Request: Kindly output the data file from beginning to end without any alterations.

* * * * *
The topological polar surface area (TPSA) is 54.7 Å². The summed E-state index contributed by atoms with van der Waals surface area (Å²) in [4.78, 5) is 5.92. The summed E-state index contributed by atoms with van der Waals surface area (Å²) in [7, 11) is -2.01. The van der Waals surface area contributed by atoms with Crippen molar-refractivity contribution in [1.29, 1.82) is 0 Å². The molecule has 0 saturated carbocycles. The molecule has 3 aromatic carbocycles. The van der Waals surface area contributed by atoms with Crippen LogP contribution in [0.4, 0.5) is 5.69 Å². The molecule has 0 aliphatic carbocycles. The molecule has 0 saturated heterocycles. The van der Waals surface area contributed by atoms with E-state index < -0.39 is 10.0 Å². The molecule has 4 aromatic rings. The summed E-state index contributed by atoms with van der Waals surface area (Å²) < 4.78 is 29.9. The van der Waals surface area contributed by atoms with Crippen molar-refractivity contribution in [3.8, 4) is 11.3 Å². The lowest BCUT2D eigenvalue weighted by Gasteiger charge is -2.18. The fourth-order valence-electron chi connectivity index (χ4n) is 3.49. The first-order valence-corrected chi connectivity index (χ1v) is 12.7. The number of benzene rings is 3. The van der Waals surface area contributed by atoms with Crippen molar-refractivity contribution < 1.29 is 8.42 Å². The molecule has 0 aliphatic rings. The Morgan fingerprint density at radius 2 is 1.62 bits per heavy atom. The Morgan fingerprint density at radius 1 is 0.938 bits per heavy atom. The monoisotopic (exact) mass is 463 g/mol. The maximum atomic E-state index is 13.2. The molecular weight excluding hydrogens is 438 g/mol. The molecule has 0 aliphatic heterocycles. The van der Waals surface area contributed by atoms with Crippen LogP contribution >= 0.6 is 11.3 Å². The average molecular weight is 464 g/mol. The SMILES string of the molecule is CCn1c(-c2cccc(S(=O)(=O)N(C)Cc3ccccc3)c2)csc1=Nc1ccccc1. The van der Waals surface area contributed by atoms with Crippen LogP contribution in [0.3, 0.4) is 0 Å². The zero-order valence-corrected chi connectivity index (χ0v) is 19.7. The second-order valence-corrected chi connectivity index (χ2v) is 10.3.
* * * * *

The topological polar surface area (TPSA) is 54.7 Å². The summed E-state index contributed by atoms with van der Waals surface area (Å²) in [4.78, 5) is 5.92. The summed E-state index contributed by atoms with van der Waals surface area (Å²) in [7, 11) is -2.01. The van der Waals surface area contributed by atoms with Crippen molar-refractivity contribution in [1.29, 1.82) is 0 Å². The molecule has 0 saturated carbocycles. The molecule has 3 aromatic carbocycles. The van der Waals surface area contributed by atoms with Crippen LogP contribution in [0.4, 0.5) is 5.69 Å². The molecule has 0 aliphatic carbocycles. The molecule has 0 saturated heterocycles. The van der Waals surface area contributed by atoms with E-state index < -0.39 is 10.0 Å². The molecule has 4 aromatic rings. The summed E-state index contributed by atoms with van der Waals surface area (Å²) < 4.78 is 29.9. The van der Waals surface area contributed by atoms with Crippen molar-refractivity contribution in [3.8, 4) is 11.3 Å². The lowest BCUT2D eigenvalue weighted by Gasteiger charge is -2.18. The fourth-order valence-electron chi connectivity index (χ4n) is 3.49. The first-order valence-corrected chi connectivity index (χ1v) is 12.7. The number of benzene rings is 3. The van der Waals surface area contributed by atoms with Crippen molar-refractivity contribution < 1.29 is 8.42 Å². The molecule has 0 aliphatic rings. The Morgan fingerprint density at radius 2 is 1.62 bits per heavy atom. The Morgan fingerprint density at radius 1 is 0.938 bits per heavy atom. The monoisotopic (exact) mass is 463 g/mol. The maximum atomic E-state index is 13.2. The molecular weight excluding hydrogens is 438 g/mol. The molecule has 0 aliphatic heterocycles. The van der Waals surface area contributed by atoms with Crippen LogP contribution >= 0.6 is 11.3 Å². The average molecular weight is 464 g/mol. The SMILES string of the molecule is CCn1c(-c2cccc(S(=O)(=O)N(C)Cc3ccccc3)c2)csc1=Nc1ccccc1. The van der Waals surface area contributed by atoms with Crippen LogP contribution in [0.3, 0.4) is 0 Å². The zero-order valence-corrected chi connectivity index (χ0v) is 19.7. The second-order valence-corrected chi connectivity index (χ2v) is 10.3.